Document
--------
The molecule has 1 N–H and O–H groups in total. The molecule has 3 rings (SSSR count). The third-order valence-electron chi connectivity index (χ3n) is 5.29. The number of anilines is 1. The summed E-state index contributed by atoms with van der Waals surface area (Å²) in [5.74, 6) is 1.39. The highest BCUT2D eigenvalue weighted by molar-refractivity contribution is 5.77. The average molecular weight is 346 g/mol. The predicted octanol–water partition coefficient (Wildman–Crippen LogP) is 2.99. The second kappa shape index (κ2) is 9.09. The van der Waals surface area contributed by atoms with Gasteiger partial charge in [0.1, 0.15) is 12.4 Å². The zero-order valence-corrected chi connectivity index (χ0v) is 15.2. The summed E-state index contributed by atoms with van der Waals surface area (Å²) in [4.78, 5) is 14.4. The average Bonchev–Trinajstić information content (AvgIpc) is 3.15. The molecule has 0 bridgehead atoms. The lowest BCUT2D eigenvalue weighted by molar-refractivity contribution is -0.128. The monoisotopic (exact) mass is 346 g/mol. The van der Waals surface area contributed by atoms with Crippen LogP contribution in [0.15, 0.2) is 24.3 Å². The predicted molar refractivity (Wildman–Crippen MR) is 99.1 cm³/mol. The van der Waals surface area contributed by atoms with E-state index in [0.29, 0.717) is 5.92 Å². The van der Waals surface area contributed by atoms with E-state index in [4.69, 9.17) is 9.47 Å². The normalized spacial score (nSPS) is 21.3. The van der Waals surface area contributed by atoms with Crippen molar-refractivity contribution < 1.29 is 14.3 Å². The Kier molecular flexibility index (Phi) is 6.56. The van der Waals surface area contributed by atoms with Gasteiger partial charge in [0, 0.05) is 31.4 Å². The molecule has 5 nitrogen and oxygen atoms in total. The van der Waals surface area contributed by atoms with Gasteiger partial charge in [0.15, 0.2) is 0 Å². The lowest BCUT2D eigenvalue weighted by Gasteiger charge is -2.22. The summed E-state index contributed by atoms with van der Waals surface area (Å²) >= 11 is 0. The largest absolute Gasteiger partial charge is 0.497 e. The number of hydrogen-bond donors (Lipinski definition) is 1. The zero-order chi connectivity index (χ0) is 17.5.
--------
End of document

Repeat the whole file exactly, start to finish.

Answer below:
The molecule has 1 N–H and O–H groups in total. The molecule has 3 rings (SSSR count). The third-order valence-electron chi connectivity index (χ3n) is 5.29. The number of anilines is 1. The summed E-state index contributed by atoms with van der Waals surface area (Å²) in [5.74, 6) is 1.39. The highest BCUT2D eigenvalue weighted by molar-refractivity contribution is 5.77. The average molecular weight is 346 g/mol. The predicted octanol–water partition coefficient (Wildman–Crippen LogP) is 2.99. The second kappa shape index (κ2) is 9.09. The van der Waals surface area contributed by atoms with Gasteiger partial charge in [0.1, 0.15) is 12.4 Å². The zero-order valence-corrected chi connectivity index (χ0v) is 15.2. The summed E-state index contributed by atoms with van der Waals surface area (Å²) in [4.78, 5) is 14.4. The average Bonchev–Trinajstić information content (AvgIpc) is 3.15. The molecule has 0 bridgehead atoms. The lowest BCUT2D eigenvalue weighted by molar-refractivity contribution is -0.128. The monoisotopic (exact) mass is 346 g/mol. The van der Waals surface area contributed by atoms with Crippen LogP contribution in [0.15, 0.2) is 24.3 Å². The predicted molar refractivity (Wildman–Crippen MR) is 99.1 cm³/mol. The van der Waals surface area contributed by atoms with E-state index in [0.29, 0.717) is 5.92 Å². The van der Waals surface area contributed by atoms with E-state index in [4.69, 9.17) is 9.47 Å². The normalized spacial score (nSPS) is 21.3. The van der Waals surface area contributed by atoms with Crippen molar-refractivity contribution < 1.29 is 14.3 Å². The Kier molecular flexibility index (Phi) is 6.56. The van der Waals surface area contributed by atoms with Gasteiger partial charge in [0, 0.05) is 31.4 Å². The molecule has 5 nitrogen and oxygen atoms in total. The van der Waals surface area contributed by atoms with Gasteiger partial charge in [0.15, 0.2) is 0 Å². The lowest BCUT2D eigenvalue weighted by Gasteiger charge is -2.22. The summed E-state index contributed by atoms with van der Waals surface area (Å²) >= 11 is 0. The largest absolute Gasteiger partial charge is 0.497 e. The number of hydrogen-bond donors (Lipinski definition) is 1. The zero-order chi connectivity index (χ0) is 17.5.